The great German filmmaker Werner Herzog has an illuminating formulation to describe his unorthodox way of making documentaries. There is, Herzog says, an "accountant's truth," and there is an "ecstatic truth."
Herzog is all about seeking the latter, as he explained to Slate magazine:
In his own nonfiction films, Herzog wants to tell stories and he doesn't feel beholden to fact. His approach to documentary is an alternative to cinema vérité, the observational aesthetic that proceeds "as if presenting facts was everything." Just because something is factually true, he argues, "it does not constitute truth per se." Herzog likes to respond to and collaborate with his subjects; if he bends fact—by inventing dialogue, for instance—it is to the ends of "truth." The Manhattan phone directory provides millions of correct entries, he says, "but it doesn't inspire you"; in the film, he says it doesn't tell you what Manhattanites dream. Instead of fact, which is the "accountant's truth," he is after the kind of "ecstatic truth" available to poetry: "These moments are rare but I'm trying to find them, which is why I have had different goals from some of my colleagues."
Which "truth" is former Gov. Mitt Romney going to tell about President Barack Obama's administration: the accountant's truth or the ecstatic truth?
Romney telling an accountant's truth would sound something like his interview with radio host Laura Ingraham, wherein President Obama inherited a bad economy that has improved modestly despite, not because of, the efforts of his administration:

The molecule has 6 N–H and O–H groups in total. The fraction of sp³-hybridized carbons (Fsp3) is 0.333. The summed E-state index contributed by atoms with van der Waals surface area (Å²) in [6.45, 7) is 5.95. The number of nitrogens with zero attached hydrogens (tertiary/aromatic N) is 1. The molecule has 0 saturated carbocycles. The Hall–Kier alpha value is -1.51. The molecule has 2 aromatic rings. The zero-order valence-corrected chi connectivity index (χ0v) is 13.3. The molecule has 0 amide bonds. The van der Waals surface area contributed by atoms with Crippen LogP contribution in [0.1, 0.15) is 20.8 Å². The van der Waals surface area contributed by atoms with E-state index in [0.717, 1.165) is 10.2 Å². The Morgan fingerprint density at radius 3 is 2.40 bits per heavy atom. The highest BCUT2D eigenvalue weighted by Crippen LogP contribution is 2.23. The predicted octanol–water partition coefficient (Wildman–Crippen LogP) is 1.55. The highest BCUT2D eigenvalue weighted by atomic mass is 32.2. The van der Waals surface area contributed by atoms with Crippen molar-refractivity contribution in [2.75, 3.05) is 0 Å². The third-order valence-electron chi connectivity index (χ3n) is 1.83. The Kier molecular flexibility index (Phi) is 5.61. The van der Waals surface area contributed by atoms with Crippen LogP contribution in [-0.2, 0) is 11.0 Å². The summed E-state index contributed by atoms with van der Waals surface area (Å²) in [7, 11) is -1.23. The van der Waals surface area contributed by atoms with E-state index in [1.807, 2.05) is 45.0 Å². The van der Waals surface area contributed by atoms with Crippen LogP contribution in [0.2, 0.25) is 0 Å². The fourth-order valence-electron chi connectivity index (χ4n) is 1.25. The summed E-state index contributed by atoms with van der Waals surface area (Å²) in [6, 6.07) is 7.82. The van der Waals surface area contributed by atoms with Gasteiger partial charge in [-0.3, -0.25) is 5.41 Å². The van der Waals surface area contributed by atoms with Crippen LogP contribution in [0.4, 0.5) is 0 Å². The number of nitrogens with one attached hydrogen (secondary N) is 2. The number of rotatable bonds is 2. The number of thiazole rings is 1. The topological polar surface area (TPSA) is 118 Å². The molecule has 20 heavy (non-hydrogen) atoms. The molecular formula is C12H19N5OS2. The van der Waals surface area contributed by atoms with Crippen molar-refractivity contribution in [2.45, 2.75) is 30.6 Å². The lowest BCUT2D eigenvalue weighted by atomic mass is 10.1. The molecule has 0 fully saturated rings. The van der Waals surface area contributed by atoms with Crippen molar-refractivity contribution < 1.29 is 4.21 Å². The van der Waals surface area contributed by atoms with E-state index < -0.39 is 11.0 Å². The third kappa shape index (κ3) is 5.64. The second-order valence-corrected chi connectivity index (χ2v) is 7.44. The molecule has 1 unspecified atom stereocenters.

The economy always gets better after a recession, there is always a recovery. There's never been a time anywhere in the world where an economy has never recovered. The question is, has it recovered by virtue of something the president's done or has he delayed the recovery and made it more painful?
To stick with the Herzog formulation, Romney is here reciting the political equivalent of the Manhattan phone directory—uninspiring, to say the least.
Former Speaker Newt Gingrich's success, such as it is, lies in his willingness to tell what conservatives would consider the "ecstatic truth": that Obama is a radical un-American to his core; that he is anti-work and pro-dependency.
Savvy conservatives know very well that telling the accountant's truth about Obama is not going to be enough to defeat him, and they're worried that Romney isn't mean enough to deliver the necessary payload of ecstasy.
I think this fear is misplaced.
If you had asked me a couple months ago, I would've said (actually, I did say) there are places Romney just won't go in order to get himself elected. I no longer believe that. He was posturing all along—trying to remain above the fray for as long as he could. After South Carolina, that became untenable. The Romney campaign's self-described "destruction" of Gingrich in Florida is an indication of how much he means business.
Whether enough Americans are going to buy the ecstatic truth from an uncharismatic plutocrat with a strange-seeming religion is an open question. But I have no doubt that Romney will try to sell it.